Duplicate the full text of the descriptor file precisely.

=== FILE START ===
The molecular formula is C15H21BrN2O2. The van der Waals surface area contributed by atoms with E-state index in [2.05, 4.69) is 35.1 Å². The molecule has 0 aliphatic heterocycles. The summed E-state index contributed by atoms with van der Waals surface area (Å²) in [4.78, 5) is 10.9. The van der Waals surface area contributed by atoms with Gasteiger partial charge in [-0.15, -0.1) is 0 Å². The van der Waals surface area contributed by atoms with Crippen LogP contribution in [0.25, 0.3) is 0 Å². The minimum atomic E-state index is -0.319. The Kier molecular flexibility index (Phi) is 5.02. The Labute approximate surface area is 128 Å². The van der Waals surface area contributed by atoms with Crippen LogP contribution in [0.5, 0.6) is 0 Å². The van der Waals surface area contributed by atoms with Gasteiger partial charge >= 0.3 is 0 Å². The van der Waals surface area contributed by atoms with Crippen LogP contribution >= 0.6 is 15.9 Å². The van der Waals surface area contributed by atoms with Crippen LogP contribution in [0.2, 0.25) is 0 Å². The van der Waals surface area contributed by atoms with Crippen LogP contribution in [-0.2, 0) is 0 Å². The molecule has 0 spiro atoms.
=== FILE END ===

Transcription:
The molecular formula is C15H21BrN2O2. The van der Waals surface area contributed by atoms with E-state index in [2.05, 4.69) is 35.1 Å². The molecule has 0 aliphatic heterocycles. The summed E-state index contributed by atoms with van der Waals surface area (Å²) in [4.78, 5) is 10.9. The van der Waals surface area contributed by atoms with Gasteiger partial charge in [-0.15, -0.1) is 0 Å². The van der Waals surface area contributed by atoms with Crippen LogP contribution in [0.25, 0.3) is 0 Å². The minimum atomic E-state index is -0.319. The Kier molecular flexibility index (Phi) is 5.02. The Labute approximate surface area is 128 Å². The van der Waals surface area contributed by atoms with Crippen LogP contribution in [0.5, 0.6) is 0 Å². The van der Waals surface area contributed by atoms with Gasteiger partial charge >= 0.3 is 0 Å². The van der Waals surface area contributed by atoms with Crippen LogP contribution >= 0.6 is 15.9 Å². The van der Waals surface area contributed by atoms with Crippen LogP contribution in [0.2, 0.25) is 0 Å². The van der Waals surface area contributed by atoms with Crippen LogP contribution in [-0.2, 0) is 0 Å². The molecule has 0 spiro atoms.